With food and gifts to buy, people to visit and parties to go to, Christmas can be an expensive time.
Many consumers find themselves relying on credit during the festive season. This is not necessarily a bad thing, as long as you are able to repay it promptly.
Following this step-by-step guide will help you take a structured approach to paying off your borrowing and get your finances back on track for the new year, all within four weeks.
Step 1: Add up and prioritise debts
During the first week, it is essential to take stock of your situation and make sure you are absolutely clear about how much you owe. This will give you an idea of the impact debt repayments are having on your monthly finances.
According to financial website This is Money, it is time to take some serious steps if your repayments are wiping out more than 20 per cent of your net monthly income.
When arranging the money you have available to pay off your borrowing, prioritise the most expensive debts – i.e., those with the highest interest rates – so these are eliminated as soon as possible.
It is also crucial to stick to payment deadlines to avoid exacerbating your situation with penalty fees.
Step 2: Set a clear budget
The best way to develop a clear idea of how much money you have available to pay off debt is to create a thorough budget.
When drawing up your budget, maintain a realistic outlook on the money you have coming in and how much you will need to spend on essentials such as food, bills and travel.
Make cutbacks where you can, but don't underestimate how much the basics will cost you on a weekly and monthly basis. If you find that the amount you spend on necessities is higher than you first anticipated, alter your budget to reflect this.
As well as giving you a sense of control over your finances, making a budget allows you to come up with a schedule for repaying your debts. If you are able to stick to this schedule and can see that you are making progress in improving your money situation, the sense of achievement and satisfaction will encourage you to see it through to the end.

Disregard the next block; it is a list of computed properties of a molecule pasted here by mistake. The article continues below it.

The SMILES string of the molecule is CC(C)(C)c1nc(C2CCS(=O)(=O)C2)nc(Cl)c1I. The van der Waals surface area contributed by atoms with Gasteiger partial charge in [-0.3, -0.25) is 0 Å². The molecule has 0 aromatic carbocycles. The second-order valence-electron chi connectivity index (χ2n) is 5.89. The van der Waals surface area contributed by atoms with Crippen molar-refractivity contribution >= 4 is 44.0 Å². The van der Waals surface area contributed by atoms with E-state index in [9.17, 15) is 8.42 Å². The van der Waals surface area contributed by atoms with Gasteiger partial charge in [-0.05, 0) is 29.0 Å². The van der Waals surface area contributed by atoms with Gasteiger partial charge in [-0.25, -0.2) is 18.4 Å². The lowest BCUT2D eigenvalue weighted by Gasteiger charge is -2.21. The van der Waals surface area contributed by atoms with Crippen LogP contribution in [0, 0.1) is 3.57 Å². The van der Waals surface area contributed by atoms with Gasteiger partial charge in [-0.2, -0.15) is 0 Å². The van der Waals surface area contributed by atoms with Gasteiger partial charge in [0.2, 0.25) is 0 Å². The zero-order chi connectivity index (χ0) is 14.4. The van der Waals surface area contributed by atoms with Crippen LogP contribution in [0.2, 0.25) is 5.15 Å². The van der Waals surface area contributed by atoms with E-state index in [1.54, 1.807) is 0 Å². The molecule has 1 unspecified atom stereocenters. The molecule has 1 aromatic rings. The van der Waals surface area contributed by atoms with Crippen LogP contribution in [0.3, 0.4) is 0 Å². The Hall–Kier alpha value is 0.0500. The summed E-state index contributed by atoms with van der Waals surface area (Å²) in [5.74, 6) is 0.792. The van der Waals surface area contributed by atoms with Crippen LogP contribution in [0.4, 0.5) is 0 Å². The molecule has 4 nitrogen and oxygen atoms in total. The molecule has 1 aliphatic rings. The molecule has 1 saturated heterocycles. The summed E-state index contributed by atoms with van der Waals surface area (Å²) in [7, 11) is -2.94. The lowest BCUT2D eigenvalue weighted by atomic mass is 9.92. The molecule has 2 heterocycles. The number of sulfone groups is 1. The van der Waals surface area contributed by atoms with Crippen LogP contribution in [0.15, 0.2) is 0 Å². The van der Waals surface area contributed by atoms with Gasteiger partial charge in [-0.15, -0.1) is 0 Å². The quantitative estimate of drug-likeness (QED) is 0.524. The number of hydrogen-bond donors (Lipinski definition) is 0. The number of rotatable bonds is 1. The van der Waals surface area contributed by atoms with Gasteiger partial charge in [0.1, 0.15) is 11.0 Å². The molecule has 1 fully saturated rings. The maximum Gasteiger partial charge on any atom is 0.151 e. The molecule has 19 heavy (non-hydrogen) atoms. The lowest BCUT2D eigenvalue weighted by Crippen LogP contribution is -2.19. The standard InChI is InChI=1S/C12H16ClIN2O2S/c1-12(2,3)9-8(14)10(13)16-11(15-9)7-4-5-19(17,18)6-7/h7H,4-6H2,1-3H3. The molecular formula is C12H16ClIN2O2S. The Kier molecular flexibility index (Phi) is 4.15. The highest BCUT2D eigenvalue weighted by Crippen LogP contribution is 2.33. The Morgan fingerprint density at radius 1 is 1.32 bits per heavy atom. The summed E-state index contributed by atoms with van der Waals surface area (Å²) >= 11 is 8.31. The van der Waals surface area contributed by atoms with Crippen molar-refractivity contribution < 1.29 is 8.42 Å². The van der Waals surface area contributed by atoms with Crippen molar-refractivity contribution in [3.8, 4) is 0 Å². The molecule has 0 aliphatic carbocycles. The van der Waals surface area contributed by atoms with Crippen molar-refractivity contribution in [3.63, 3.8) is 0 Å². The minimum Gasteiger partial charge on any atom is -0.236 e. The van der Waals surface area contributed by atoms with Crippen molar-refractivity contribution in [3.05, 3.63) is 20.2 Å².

Step 3: Cut out borrowing and unnecessary spending
Obvious as it may sound, it is absolutely imperative that you do not give in to the temptation of borrowing more money while trying to pay off old debts, regardless of how attractive the latest offers and promotions may seem.
People who fall into this trap could find themselves falling into a dangerous debt spiral of borrowing money to boost their income, which leaves them with the prospect of higher monthly repayments and the temptation to borrow even more.
As well as turning your back on new credit, you should make a concerted effort to improve your money situation by avoiding all unnecessary spending. Cafe lunches, branded goods and unused gym memberships are just a few examples of things you could cut out to make a saving.
Changes like these might feel difficult at first, but it will be worth it once you are clear of the debt you built up over Christmas.
Step 4: Make positive changes
To keep your finances in the healthiest state possible going forward, think about the positive changes you can make to reduce your outgoings and cut out inefficiencies.
If you still have some outstanding amounts on credit cards once you have cleared the majority of your Christmas borrowing, look into transferring the balance to another card or a consolidation loan offering lower interest.
For many shoppers, one of the biggest debt risks is the store card. These products charge particularly high interest rates, so once you have cleared any outstanding balance on the card, remove the temptation by cutting it up.
It is also worth comparing gas, electricity, water and phone providers to see if you can reduce your monthly outgoings by switching.
Researching and going through with changes like these might not seem like a particularly appealing prospect, but it could be the best way to optimise your finances and reduce the risk of debt problems in future.
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